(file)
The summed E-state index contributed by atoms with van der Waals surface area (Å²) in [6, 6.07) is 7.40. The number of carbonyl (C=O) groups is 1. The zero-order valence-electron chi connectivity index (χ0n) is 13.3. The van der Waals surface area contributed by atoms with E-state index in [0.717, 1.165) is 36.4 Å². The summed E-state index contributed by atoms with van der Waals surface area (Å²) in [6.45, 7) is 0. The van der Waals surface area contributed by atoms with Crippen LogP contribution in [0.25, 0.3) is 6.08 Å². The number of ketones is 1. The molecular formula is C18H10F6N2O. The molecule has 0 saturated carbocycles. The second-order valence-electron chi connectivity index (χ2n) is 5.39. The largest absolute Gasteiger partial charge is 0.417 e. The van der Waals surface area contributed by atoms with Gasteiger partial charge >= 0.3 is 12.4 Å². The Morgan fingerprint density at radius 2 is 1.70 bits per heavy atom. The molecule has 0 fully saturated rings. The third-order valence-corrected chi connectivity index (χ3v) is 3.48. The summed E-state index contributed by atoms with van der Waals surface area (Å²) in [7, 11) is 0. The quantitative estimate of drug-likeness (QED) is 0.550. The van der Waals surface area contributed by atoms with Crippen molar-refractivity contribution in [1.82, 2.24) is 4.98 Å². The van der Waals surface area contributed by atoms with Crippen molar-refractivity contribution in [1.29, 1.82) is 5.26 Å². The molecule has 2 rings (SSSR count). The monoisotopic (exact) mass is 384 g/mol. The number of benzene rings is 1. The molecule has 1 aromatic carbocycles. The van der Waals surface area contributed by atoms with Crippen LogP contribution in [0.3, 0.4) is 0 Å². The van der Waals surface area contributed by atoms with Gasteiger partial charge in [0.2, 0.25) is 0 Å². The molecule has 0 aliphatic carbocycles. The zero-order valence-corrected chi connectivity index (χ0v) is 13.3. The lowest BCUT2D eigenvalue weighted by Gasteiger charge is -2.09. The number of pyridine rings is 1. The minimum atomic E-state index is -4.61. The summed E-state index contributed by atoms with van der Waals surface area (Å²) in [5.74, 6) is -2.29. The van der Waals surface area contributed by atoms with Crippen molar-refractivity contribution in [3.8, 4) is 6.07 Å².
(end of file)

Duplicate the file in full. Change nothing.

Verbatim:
The summed E-state index contributed by atoms with van der Waals surface area (Å²) in [6, 6.07) is 7.40. The number of carbonyl (C=O) groups is 1. The zero-order valence-electron chi connectivity index (χ0n) is 13.3. The van der Waals surface area contributed by atoms with E-state index in [0.717, 1.165) is 36.4 Å². The summed E-state index contributed by atoms with van der Waals surface area (Å²) in [6.45, 7) is 0. The van der Waals surface area contributed by atoms with Crippen LogP contribution in [0.25, 0.3) is 6.08 Å². The number of ketones is 1. The molecular formula is C18H10F6N2O. The molecule has 0 saturated carbocycles. The second-order valence-electron chi connectivity index (χ2n) is 5.39. The largest absolute Gasteiger partial charge is 0.417 e. The van der Waals surface area contributed by atoms with Gasteiger partial charge >= 0.3 is 12.4 Å². The Morgan fingerprint density at radius 2 is 1.70 bits per heavy atom. The molecule has 0 fully saturated rings. The third-order valence-corrected chi connectivity index (χ3v) is 3.48. The summed E-state index contributed by atoms with van der Waals surface area (Å²) in [7, 11) is 0. The quantitative estimate of drug-likeness (QED) is 0.550. The van der Waals surface area contributed by atoms with Crippen molar-refractivity contribution in [1.82, 2.24) is 4.98 Å². The van der Waals surface area contributed by atoms with Crippen molar-refractivity contribution in [1.29, 1.82) is 5.26 Å². The molecule has 2 rings (SSSR count). The monoisotopic (exact) mass is 384 g/mol. The number of benzene rings is 1. The molecule has 1 aromatic carbocycles. The van der Waals surface area contributed by atoms with Crippen LogP contribution in [0.3, 0.4) is 0 Å². The van der Waals surface area contributed by atoms with Gasteiger partial charge in [0.2, 0.25) is 0 Å². The molecule has 0 aliphatic carbocycles. The zero-order valence-corrected chi connectivity index (χ0v) is 13.3. The lowest BCUT2D eigenvalue weighted by Gasteiger charge is -2.09. The number of pyridine rings is 1. The minimum atomic E-state index is -4.61. The summed E-state index contributed by atoms with van der Waals surface area (Å²) in [5.74, 6) is -2.29. The van der Waals surface area contributed by atoms with Crippen molar-refractivity contribution in [3.8, 4) is 6.07 Å².